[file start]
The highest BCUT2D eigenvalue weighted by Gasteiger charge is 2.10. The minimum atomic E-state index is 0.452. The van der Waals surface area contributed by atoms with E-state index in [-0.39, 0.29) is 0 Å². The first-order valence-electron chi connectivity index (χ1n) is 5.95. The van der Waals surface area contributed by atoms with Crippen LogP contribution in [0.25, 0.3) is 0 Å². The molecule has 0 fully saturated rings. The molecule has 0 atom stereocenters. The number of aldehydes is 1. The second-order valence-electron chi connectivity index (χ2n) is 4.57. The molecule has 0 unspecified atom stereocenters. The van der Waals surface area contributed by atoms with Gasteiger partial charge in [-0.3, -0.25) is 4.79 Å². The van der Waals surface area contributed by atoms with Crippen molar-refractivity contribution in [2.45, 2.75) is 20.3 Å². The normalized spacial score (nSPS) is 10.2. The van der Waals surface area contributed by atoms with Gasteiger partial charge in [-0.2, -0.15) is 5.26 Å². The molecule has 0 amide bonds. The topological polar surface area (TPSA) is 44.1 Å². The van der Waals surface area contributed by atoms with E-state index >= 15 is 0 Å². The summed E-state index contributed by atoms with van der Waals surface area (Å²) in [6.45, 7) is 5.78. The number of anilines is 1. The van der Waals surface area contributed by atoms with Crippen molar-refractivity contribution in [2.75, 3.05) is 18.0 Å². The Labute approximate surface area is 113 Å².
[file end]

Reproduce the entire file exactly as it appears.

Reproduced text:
The highest BCUT2D eigenvalue weighted by Gasteiger charge is 2.10. The minimum atomic E-state index is 0.452. The van der Waals surface area contributed by atoms with E-state index in [-0.39, 0.29) is 0 Å². The first-order valence-electron chi connectivity index (χ1n) is 5.95. The van der Waals surface area contributed by atoms with Crippen LogP contribution in [0.25, 0.3) is 0 Å². The molecule has 0 fully saturated rings. The molecule has 0 atom stereocenters. The number of aldehydes is 1. The second-order valence-electron chi connectivity index (χ2n) is 4.57. The molecule has 0 unspecified atom stereocenters. The van der Waals surface area contributed by atoms with Gasteiger partial charge in [-0.3, -0.25) is 4.79 Å². The van der Waals surface area contributed by atoms with Crippen molar-refractivity contribution in [2.45, 2.75) is 20.3 Å². The normalized spacial score (nSPS) is 10.2. The van der Waals surface area contributed by atoms with Gasteiger partial charge in [-0.2, -0.15) is 5.26 Å². The molecule has 0 amide bonds. The topological polar surface area (TPSA) is 44.1 Å². The van der Waals surface area contributed by atoms with E-state index >= 15 is 0 Å². The summed E-state index contributed by atoms with van der Waals surface area (Å²) in [6.45, 7) is 5.78. The number of anilines is 1. The van der Waals surface area contributed by atoms with Crippen molar-refractivity contribution in [2.75, 3.05) is 18.0 Å². The Labute approximate surface area is 113 Å².